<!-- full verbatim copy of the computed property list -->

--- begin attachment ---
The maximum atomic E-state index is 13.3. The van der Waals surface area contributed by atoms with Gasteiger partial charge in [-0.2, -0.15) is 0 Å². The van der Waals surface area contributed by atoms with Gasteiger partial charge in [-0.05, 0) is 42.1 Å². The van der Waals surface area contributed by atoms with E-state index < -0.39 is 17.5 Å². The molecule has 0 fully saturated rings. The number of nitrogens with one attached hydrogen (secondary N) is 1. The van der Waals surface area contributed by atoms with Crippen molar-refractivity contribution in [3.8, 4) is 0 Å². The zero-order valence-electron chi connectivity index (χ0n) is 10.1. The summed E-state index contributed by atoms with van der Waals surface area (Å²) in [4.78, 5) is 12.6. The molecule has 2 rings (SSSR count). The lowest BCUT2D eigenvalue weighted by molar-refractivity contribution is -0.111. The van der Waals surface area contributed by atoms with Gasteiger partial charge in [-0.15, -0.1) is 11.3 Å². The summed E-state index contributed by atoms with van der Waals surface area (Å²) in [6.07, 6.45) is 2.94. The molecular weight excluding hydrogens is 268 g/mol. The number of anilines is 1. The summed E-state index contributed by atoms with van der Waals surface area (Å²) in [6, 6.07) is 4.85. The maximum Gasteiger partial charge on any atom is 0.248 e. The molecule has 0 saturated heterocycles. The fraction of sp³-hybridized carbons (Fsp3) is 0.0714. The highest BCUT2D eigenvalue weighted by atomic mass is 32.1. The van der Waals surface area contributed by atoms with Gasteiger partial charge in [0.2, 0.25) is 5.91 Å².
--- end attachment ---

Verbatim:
The maximum atomic E-state index is 13.3. The van der Waals surface area contributed by atoms with Gasteiger partial charge in [-0.2, -0.15) is 0 Å². The van der Waals surface area contributed by atoms with Gasteiger partial charge in [-0.05, 0) is 42.1 Å². The van der Waals surface area contributed by atoms with E-state index < -0.39 is 17.5 Å². The molecule has 0 fully saturated rings. The number of nitrogens with one attached hydrogen (secondary N) is 1. The van der Waals surface area contributed by atoms with Crippen molar-refractivity contribution in [3.8, 4) is 0 Å². The zero-order valence-electron chi connectivity index (χ0n) is 10.1. The summed E-state index contributed by atoms with van der Waals surface area (Å²) in [4.78, 5) is 12.6. The molecule has 2 rings (SSSR count). The lowest BCUT2D eigenvalue weighted by molar-refractivity contribution is -0.111. The van der Waals surface area contributed by atoms with Gasteiger partial charge in [-0.15, -0.1) is 11.3 Å². The summed E-state index contributed by atoms with van der Waals surface area (Å²) in [6.07, 6.45) is 2.94. The molecular weight excluding hydrogens is 268 g/mol. The number of anilines is 1. The summed E-state index contributed by atoms with van der Waals surface area (Å²) in [6, 6.07) is 4.85. The maximum Gasteiger partial charge on any atom is 0.248 e. The molecule has 0 saturated heterocycles. The fraction of sp³-hybridized carbons (Fsp3) is 0.0714. The highest BCUT2D eigenvalue weighted by atomic mass is 32.1. The van der Waals surface area contributed by atoms with Gasteiger partial charge in [0.2, 0.25) is 5.91 Å².